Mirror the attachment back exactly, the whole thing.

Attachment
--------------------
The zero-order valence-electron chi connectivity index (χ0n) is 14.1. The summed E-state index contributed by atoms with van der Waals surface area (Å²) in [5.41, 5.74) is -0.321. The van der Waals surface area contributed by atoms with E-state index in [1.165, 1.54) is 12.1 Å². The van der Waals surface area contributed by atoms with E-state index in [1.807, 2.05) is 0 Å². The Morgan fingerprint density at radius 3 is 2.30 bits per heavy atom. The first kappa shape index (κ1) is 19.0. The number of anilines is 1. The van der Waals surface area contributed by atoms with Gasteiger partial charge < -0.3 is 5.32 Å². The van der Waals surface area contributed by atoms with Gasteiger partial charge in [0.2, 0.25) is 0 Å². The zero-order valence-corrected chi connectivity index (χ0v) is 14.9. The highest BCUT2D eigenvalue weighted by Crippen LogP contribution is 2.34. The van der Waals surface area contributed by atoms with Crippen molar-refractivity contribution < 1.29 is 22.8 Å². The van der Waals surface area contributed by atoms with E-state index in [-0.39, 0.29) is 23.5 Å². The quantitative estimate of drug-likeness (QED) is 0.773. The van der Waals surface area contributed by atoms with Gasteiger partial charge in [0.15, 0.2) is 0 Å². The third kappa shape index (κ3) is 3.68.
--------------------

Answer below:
The zero-order valence-electron chi connectivity index (χ0n) is 14.1. The summed E-state index contributed by atoms with van der Waals surface area (Å²) in [5.41, 5.74) is -0.321. The van der Waals surface area contributed by atoms with E-state index in [1.165, 1.54) is 12.1 Å². The van der Waals surface area contributed by atoms with E-state index in [1.807, 2.05) is 0 Å². The Morgan fingerprint density at radius 3 is 2.30 bits per heavy atom. The first kappa shape index (κ1) is 19.0. The number of anilines is 1. The van der Waals surface area contributed by atoms with Gasteiger partial charge < -0.3 is 5.32 Å². The van der Waals surface area contributed by atoms with Gasteiger partial charge in [0.2, 0.25) is 0 Å². The zero-order valence-corrected chi connectivity index (χ0v) is 14.9. The highest BCUT2D eigenvalue weighted by Crippen LogP contribution is 2.34. The van der Waals surface area contributed by atoms with Crippen molar-refractivity contribution < 1.29 is 22.8 Å². The van der Waals surface area contributed by atoms with E-state index in [-0.39, 0.29) is 23.5 Å². The quantitative estimate of drug-likeness (QED) is 0.773. The van der Waals surface area contributed by atoms with Gasteiger partial charge in [0.15, 0.2) is 0 Å². The third kappa shape index (κ3) is 3.68.